Cities are essential to fighting climate change, according to new research released today, both oversized contributors to the problem, but also, with the right policy, potential saviors when it comes to cutting carbon emissions.
Toward a Healthier World, a new report released by C40, a global network of cities committed to confronting climate change, argues that progressive urban policy can not only make a significant dent in the problem, but benefit the economy at the same time.
“This research quantifies and provides the business case for what mayors have long known to be true: taking bold climate action also improves public health,” C40 executive director Mark Watts said in a statement. “There is no longer any trade-off for cities between delivering policies that benefit the environment, drive economic growth and improve the health of citizens.”
Cities are where climate change is both fueled and felt: urban areas generate 70 percent of the globe’s CO2, while at the same time 80 percent of city dwellers are regularly exposed to unsafe air quality. A recent World Health Organization report estimates that globally, 630 million children under 5 years old are exposed to unsafe air.
The last few months have brought a series of deathly serious reports on the state of the Earth’s climate.
Between the Intergovernmental Panel on Climate Change (IPCC)’s October report and last week’s National Climate Assessment, a government report that detailed how climate change is currently impacting the U.S. and its economy, the breadth and depth of the climate change challenge has only ramped up debate on what solutions to pursue, and the political will necessary to enact such sweeping changes. Reports like C40’s seek to answer that question by positioning cities as the answer.
A game plan for cities to combat climate change
The new report laid out a series of actions C40’s 96 member cities could take now that would have significant impact, touching nearly every aspect of urban policy. Many cities have experimented with, or enacted, a handful of these policies, suggesting that, taken one by one, they’re far from fringe suggestions.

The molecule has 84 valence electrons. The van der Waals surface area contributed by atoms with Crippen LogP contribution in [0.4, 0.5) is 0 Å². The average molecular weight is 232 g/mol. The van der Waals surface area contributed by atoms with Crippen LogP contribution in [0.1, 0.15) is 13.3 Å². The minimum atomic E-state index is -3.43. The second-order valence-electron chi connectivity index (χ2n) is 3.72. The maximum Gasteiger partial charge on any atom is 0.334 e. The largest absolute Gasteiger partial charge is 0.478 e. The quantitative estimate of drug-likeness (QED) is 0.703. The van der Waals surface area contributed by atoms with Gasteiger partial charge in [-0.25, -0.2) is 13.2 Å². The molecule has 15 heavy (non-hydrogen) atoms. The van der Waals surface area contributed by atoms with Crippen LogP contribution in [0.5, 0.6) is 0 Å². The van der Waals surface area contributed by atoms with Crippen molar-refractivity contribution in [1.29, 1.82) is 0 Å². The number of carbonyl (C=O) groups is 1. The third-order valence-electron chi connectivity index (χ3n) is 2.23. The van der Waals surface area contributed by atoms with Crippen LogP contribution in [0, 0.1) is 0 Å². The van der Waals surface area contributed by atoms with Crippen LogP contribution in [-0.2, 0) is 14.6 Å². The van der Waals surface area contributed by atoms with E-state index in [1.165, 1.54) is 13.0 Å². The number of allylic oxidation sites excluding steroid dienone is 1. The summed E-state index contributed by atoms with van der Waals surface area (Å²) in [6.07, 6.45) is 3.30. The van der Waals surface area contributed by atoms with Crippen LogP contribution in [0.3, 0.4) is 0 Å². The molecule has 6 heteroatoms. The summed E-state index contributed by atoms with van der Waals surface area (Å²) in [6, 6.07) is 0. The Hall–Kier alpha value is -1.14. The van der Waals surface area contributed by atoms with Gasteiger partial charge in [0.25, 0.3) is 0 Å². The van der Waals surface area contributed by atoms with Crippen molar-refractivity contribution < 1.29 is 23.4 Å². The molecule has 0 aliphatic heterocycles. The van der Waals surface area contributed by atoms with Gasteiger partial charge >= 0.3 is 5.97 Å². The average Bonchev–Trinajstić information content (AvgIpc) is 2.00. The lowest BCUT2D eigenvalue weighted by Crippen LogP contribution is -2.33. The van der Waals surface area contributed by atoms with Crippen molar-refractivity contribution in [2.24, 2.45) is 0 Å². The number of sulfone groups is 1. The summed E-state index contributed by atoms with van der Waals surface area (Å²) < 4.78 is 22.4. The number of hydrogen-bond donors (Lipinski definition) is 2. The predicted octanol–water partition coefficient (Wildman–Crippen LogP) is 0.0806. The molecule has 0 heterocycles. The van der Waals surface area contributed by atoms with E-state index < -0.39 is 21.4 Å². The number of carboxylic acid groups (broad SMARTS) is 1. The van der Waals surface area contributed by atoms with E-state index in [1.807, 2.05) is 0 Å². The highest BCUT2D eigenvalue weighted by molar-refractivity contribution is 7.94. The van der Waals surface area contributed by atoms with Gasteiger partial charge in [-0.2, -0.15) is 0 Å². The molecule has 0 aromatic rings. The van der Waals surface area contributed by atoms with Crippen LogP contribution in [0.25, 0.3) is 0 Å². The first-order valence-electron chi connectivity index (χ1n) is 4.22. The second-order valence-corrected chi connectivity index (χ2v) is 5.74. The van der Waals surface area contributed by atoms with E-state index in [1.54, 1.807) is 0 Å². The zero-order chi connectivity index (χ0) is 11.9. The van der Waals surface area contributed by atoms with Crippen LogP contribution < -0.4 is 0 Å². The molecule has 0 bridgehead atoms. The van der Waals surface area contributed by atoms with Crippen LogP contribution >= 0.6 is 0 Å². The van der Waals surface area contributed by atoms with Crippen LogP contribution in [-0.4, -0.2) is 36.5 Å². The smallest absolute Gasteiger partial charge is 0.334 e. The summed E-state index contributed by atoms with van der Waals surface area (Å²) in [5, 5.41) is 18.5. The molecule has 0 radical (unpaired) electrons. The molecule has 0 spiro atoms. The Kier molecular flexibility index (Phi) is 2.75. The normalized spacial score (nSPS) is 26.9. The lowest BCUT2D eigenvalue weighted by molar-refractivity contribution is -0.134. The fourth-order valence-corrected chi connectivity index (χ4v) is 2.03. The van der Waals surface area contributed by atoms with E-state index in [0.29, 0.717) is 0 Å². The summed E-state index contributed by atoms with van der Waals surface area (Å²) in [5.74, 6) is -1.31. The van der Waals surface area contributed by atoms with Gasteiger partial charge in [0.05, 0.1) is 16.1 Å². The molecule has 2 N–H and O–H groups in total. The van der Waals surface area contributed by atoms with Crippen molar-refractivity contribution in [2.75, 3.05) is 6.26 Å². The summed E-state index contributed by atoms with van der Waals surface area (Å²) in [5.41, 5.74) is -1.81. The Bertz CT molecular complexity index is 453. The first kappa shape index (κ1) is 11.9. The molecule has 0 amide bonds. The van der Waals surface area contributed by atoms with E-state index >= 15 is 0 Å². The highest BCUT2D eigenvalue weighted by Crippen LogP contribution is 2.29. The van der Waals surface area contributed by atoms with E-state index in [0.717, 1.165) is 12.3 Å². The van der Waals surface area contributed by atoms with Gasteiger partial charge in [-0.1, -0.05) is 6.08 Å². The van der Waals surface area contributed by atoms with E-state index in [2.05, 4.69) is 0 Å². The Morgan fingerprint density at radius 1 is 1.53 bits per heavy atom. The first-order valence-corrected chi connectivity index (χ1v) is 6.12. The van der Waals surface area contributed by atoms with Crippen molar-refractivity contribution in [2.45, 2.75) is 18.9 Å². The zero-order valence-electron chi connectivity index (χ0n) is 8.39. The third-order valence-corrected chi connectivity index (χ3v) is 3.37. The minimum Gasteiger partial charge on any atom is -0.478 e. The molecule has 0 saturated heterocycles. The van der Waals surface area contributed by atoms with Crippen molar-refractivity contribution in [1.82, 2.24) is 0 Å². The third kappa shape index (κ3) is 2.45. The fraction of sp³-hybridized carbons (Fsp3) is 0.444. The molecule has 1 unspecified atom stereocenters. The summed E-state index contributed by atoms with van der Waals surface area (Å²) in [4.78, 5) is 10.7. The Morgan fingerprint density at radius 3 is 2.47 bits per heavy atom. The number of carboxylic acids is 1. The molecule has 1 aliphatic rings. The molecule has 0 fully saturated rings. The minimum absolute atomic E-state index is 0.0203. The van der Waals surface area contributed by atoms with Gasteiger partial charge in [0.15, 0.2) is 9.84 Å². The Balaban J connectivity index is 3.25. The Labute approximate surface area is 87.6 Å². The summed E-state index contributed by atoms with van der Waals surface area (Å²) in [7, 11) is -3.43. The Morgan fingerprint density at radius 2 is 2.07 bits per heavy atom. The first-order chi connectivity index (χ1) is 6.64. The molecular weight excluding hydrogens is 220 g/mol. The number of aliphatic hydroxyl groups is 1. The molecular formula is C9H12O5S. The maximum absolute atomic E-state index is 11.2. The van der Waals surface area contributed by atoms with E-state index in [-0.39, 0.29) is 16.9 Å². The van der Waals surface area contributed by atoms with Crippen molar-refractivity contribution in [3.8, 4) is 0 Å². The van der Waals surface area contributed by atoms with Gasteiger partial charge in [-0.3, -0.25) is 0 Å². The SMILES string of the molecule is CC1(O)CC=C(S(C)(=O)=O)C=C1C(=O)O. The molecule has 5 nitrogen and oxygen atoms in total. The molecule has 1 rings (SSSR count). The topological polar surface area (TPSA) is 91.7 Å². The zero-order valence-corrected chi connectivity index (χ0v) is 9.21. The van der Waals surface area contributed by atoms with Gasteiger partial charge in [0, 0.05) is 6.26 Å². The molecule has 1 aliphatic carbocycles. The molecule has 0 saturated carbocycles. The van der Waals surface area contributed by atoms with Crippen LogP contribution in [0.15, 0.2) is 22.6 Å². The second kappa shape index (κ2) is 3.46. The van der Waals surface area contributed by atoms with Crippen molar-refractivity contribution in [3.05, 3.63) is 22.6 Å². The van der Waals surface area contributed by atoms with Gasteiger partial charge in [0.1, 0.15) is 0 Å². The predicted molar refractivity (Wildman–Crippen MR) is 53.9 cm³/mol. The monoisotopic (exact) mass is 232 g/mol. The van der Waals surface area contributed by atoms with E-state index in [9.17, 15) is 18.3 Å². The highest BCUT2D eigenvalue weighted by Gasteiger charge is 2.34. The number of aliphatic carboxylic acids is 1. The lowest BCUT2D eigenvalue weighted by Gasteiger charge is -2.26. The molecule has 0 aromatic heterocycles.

They include revamping transportation systems to bolster walking, cycling, and mass transit, as well as prioritizing transit-oriented development and introducing zero-emission districts in cities. A number of mayors have already pledged to create carbon-free zones, including in Barcelona, Paris, Seattle, and Mexico City, and an earlier C40 report showed that 27 cities around the globe have already seen their emission peak, suggesting it is possible to combine growth and emissions reductions.
Transportation has become a central issue, if not the core issue, for cities seeking to claim an environmentally progressive mantle and truly start cutting their environmental footprints. In the United States, in particular, while cities such as Sacramento have begun experimenting with reducing the share of trips taken with cars, more action needs to be taken to alter the transportation system if cities have any hopes of meeting their emissions reductions targets.
For building and zoning, cities need to introduce stringent energy-efficiency standards and codes, and work to improve heating, ventilation, and lighting via automation and controls to cut energy usage. Industrial plants also need to be a focus of energy efficiency retrofits and technology, especially emissions capture.
Can cities seize the moment to make significant change?
If the steps laid out in the C40 report were to be taken, in concert with a decarbonized energy grid, the result would be an 87 percent reduction in greenhouse gas emissions, 223,000 premature deaths averted, and $583 billion in economic benefit.
The report, funded in part by Johnson & Johnson Services Inc. and conducted by C40 in collaboration with BuroHappold and Cambridge Environmental Research Consultants, hinges on some significant steps, including decarbonizing the power grid.
But as awareness grows among citizens, as well as demand for climate action—in the U.S., the Green New Deal has become one of the more discussed policy proposals awaiting the newly elected Congress, and polling suggest the public is more receptive to climate action—these policies may form the backbone of a larger effort.
The scale of change required by any serious solution, as well as the disruption expected from the impacts of climate change, will be immense, especially for coastal cities threatened by rising sea levels.
“These systems transitions are unprecedented in terms of scale, but not necessarily in terms of speed, and imply deep emissions reductions in all sectors,” says the IPCC report.
But as C40’s plan suggests, in either case, cities will likely be the front lines for fighting climate change.